Ed Grannis was employed by the NYC DOT working the 9:30-6:00pm shift at 40 Worth Street in lower Manhattan when the tragedy occurred. Traveling to work and just leaving the City Hall train station he heard and saw the plane pass and as an aircraft mechanic and hobby pilot, knew something was wrong. It was then he witnessed the first plane strike the North tower. He walked up to the West Side highway to see what happened and saw the upper part of the building engulfed in flames and smoke. Ed stood there and watched with many other folks around him. With emergency vehicles moving swiftly around they were moved north of the Trade center. At that faithful time of 9:03 am he witnessed the second plane hit the South tower and described the vibration from the collision as being next to "blasting speakers in a night club" coupled with intense-heat. With glass from a nearby building raining on them, they ran into the lobby of a nearby building for safety.
Ed saw many horrific things that day. He saw paper and debris flying through the air like confetti at a parade. He saw folks helping a "bloody woman" who sat on the side of the street. He continued to watch the debris flying through the air but quickly noticed people who were trapped in both towers jumping to their deaths. They could see the dresses and the shirt ties flying in the wind. As folks on the ground were hugging and crying he saw several people who were trapped above where the planes hit jumping to their deaths one right after another.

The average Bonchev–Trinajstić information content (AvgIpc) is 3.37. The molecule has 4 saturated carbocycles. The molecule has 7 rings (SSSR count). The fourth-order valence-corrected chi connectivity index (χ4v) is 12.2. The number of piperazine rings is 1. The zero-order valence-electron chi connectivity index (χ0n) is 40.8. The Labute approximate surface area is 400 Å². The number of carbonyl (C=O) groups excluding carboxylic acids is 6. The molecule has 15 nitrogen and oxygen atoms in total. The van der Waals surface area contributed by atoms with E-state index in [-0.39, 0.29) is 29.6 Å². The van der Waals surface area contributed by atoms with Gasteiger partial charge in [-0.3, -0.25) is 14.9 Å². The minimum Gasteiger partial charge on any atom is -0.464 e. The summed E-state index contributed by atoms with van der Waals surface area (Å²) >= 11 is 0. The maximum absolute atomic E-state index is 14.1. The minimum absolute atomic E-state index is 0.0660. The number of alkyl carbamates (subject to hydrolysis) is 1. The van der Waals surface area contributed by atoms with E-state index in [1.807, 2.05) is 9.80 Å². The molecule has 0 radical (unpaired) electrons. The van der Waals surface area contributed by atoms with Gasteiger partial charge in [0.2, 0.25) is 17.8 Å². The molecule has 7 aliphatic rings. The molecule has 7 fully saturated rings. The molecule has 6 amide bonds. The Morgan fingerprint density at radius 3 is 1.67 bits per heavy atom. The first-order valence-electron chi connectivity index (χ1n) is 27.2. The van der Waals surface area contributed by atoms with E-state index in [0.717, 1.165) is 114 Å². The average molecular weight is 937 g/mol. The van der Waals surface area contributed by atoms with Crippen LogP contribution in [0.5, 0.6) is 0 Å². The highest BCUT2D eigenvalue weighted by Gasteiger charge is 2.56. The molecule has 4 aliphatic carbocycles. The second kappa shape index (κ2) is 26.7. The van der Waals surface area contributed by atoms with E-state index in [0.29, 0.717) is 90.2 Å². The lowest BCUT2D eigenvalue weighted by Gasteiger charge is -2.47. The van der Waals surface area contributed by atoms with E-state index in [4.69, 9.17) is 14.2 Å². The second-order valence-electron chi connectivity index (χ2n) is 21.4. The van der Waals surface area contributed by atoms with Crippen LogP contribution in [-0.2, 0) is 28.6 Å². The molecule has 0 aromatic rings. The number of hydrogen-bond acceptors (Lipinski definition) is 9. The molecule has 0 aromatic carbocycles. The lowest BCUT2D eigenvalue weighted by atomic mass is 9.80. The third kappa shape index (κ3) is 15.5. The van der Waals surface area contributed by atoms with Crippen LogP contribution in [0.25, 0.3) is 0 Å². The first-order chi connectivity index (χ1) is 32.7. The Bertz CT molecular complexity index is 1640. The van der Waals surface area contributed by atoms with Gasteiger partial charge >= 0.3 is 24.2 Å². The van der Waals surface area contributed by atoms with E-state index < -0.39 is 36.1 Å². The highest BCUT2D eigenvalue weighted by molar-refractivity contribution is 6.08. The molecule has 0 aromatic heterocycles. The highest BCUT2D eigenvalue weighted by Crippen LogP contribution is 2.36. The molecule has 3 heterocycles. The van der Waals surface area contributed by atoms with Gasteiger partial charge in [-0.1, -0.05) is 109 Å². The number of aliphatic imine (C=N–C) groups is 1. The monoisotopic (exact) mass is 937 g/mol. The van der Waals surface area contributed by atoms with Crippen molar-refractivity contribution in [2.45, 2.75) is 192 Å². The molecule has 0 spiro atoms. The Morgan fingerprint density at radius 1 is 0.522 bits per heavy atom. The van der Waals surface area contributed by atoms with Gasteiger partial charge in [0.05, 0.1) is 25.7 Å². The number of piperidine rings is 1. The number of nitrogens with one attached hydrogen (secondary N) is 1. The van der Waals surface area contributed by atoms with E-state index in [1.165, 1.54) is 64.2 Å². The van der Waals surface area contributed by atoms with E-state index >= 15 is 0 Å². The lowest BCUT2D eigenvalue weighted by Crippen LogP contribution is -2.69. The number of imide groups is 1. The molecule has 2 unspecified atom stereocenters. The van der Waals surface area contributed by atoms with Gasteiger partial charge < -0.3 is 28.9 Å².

He continued past Chambers street to 40 Worth Street and heard the collapse of Tower 2. At 10:28 he witnessed the collapse of Tower 1 and described it as unbelievable as it just seemed to pancake down. At 11 :00 he decided it was time to try and leave as chaos had obviously broken out. He walked across the Manhattan Bridge onto Flatbush Ave, Brooklyn because authorities had closed the Brooklyn Bridge which he would have normally used. He then took the train and buses back to Staten Island which took him over 8 hrs to get back home.
Two days later he had to drive back to work. He assisted in bringing masks and other essentials back to the "pile" which at one time had been the trade center. He recalled while being at ground zero, a firefighter was checking through the pile looking for any signs of life fell, through the pile and by the grace of God, were able to pull him out before he fell all the way through. He remembers traveling back to 40 Worth Street and seeing parts of the jet engine once belonging to the aircraft, sitting in the street. Back at 40 worth he assisted in cleanup efforts and in restoring services so folks could return to work. It took several weeks and many long hours per day before things began to resemble some sense of normality.
Although Ed did not lose anyone in the tragedy, he had a sense he made some good contributions towards recovery and restoring services. Like many people affected by the tragedy his life has changed, he suffered from 911 cough which fortunately didn't last too long. He feels the heaviness of frustration and at times anger because the love of flying and working on airplanes is lost probably forever. The extra security all over is also a daily reminder to him of the evil committed that day.